Classics: John Coltrane – A Love Supreme
A Love Supreme is a confessional statement. The album is an essential reference point in the evolution of jazz, the pinnacle of John Coltrane’s vivid career, one of the most thought-provoking channellings of artistry to ever bless the ears of the public.
While being hailed as an undeniable masterpiece, the album came to fruition out of devastating personal struggle. In the spring of 1957, Coltrane was fired from his employ as a member of the Miles Davis Quintet because of his rising dependence on heroin. Soon after his exit from the influential jazz troupe, he kicked his addiction, and began his path towards artistic purity that culminated with the recordings of his spiritual affection.
From the ceremonial awakening of ‘Acknowledgement’ – a gong rings in the abiding spiritual flutter of a tenor saxophone, introducing the undulating simplicity of a four-note bass line – the first movement of A Love Supreme creates the framework for an uninitiated ritual. The rhythms weave in and out of character creating a humble stream of necessity; this is intimate music characterized by thematic progression.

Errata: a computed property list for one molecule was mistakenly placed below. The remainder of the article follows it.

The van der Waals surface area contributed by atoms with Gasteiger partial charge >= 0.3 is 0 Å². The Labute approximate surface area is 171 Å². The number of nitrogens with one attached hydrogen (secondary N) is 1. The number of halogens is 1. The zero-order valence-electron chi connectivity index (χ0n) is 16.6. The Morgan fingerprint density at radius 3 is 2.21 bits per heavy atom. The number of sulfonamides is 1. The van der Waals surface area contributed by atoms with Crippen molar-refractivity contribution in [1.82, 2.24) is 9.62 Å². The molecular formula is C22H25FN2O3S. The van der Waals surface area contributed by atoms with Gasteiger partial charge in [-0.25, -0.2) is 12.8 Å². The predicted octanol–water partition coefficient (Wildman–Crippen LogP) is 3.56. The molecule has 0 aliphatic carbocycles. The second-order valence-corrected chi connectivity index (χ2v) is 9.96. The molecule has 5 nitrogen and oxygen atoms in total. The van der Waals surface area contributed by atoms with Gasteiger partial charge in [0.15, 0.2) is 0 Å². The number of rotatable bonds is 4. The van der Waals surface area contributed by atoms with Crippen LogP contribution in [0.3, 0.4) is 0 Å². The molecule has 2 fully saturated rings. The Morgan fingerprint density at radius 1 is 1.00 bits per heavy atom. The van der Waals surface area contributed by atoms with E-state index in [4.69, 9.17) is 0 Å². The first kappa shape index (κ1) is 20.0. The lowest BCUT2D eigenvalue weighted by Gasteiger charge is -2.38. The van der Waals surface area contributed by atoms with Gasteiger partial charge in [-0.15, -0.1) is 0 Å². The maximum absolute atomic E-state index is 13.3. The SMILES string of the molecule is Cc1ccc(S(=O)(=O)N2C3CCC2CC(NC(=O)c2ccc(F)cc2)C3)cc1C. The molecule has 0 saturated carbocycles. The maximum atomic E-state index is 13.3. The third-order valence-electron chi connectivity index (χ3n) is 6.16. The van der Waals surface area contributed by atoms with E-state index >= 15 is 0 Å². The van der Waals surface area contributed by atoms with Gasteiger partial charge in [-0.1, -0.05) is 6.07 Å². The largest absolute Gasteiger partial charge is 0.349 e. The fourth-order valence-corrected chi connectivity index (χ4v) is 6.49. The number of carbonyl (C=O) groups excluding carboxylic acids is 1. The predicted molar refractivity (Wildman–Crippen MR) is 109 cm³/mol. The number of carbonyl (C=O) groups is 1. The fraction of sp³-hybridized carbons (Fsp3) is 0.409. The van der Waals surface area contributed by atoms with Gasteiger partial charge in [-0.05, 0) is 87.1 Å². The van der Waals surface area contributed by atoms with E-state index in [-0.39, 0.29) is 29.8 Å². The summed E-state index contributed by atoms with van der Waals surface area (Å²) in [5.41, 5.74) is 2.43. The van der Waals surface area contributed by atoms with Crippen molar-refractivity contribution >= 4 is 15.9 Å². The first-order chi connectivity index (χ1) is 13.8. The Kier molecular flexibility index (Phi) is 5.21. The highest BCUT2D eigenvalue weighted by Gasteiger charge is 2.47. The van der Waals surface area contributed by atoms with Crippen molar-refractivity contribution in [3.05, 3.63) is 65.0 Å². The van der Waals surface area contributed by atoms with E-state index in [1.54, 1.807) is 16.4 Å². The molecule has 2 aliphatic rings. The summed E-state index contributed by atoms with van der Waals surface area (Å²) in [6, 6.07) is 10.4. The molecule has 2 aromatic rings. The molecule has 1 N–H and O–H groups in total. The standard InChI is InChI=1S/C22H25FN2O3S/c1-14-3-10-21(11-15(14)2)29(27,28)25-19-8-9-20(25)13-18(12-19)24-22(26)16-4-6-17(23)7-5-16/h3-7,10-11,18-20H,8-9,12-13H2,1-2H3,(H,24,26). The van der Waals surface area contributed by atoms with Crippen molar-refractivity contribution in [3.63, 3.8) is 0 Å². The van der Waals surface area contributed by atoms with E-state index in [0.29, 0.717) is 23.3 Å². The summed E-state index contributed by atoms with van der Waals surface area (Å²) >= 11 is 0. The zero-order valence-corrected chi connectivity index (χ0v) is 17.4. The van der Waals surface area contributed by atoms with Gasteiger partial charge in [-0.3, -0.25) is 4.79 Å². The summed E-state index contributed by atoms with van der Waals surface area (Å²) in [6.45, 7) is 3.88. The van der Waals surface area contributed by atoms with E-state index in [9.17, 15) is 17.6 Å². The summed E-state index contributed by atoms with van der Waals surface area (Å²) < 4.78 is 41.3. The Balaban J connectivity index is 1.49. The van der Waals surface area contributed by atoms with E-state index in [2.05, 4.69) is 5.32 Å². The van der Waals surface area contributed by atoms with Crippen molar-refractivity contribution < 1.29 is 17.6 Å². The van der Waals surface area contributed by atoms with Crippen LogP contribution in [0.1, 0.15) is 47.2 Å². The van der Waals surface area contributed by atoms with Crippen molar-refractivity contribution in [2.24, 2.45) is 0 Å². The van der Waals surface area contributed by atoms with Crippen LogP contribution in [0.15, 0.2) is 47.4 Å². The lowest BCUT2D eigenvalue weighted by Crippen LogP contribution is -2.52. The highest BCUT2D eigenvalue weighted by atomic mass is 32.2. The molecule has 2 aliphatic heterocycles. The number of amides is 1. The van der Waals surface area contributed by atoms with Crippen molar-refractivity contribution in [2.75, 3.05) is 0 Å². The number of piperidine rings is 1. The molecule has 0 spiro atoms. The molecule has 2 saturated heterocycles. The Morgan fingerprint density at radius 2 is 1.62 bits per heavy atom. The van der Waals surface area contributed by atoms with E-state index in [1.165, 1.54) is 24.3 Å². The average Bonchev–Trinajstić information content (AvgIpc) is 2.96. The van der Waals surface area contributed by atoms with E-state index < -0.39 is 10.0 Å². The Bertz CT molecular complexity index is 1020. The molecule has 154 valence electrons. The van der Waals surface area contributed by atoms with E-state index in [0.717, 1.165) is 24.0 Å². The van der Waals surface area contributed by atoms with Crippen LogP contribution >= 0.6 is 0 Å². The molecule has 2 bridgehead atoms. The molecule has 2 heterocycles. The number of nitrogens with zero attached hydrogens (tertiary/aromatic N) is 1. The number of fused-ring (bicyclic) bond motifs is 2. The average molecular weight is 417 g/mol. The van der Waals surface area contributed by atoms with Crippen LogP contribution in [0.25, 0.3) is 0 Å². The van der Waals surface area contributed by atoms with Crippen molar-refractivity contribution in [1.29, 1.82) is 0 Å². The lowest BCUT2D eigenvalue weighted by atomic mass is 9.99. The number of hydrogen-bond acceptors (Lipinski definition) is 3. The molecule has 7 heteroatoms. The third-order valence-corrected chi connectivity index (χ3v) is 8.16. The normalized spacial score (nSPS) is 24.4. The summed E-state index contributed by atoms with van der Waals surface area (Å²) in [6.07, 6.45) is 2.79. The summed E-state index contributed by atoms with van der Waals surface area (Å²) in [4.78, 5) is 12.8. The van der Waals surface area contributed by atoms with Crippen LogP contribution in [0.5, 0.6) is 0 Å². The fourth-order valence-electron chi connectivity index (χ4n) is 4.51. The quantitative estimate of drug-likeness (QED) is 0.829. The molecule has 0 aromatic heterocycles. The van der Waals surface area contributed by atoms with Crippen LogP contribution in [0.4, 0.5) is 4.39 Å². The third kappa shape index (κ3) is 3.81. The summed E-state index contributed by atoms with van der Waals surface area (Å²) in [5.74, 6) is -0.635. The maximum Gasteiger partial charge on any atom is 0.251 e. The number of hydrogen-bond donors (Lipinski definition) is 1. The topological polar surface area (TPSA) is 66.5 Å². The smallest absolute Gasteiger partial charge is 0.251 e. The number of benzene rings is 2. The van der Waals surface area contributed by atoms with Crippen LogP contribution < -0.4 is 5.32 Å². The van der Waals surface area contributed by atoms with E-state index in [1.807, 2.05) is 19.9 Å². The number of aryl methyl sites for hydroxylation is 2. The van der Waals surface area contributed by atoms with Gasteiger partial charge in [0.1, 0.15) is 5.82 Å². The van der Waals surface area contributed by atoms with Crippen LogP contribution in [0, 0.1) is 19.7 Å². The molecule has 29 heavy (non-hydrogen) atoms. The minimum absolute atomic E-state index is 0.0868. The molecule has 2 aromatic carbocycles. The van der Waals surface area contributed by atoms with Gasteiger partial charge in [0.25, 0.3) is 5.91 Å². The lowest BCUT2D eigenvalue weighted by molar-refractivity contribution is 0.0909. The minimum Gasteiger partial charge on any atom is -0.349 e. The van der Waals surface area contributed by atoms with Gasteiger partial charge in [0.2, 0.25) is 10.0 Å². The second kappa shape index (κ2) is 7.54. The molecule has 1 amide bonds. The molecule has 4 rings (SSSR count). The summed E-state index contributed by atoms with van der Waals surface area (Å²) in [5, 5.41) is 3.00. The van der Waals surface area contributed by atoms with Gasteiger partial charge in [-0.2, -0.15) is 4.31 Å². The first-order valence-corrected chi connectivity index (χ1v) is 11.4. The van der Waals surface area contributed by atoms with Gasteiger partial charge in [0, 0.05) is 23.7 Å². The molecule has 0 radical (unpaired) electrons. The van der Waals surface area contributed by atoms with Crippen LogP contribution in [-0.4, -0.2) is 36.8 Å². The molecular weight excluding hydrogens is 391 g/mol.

A Love Supreme plays like a divine service. The suite connects four phases of confessional blues, sequenced like “melody, harmony and rhythm” was the equivalent to “Father, Son and Holy Ghost”. The album ebbs and flows as a tidal wave, constantly moving between the fury of ‘Resolution’, the devotion of ‘Pursuance’, and the spirited beauty of ‘Psalm’. It is a technical concision of wonder listening to the saxophone-cries of Coltrane, with his solos conflict-ridden with catatonic violence and faithful emotionality, in search of a reaffirmation of his soul.
The emotional highs and lows of A Love Supreme makes for one of the most serene acts in the history of recorded music. The album is an exaltation of the gospel, a celebration of African-American culture, a marvel of musical sensibility. On these incredibly human recordings of existential gratitude, the saxophone is the mediator between the hand and the heart, an earnest testimony to the uncertainties of life that we need, though it may not be what we want. When talking about eternalizing the power of existence in art, John Coltrane and his cry for spiritual universality reign supreme.
A Love Supreme is available at a jazz retailer near you on The Verve/UMG via Universal.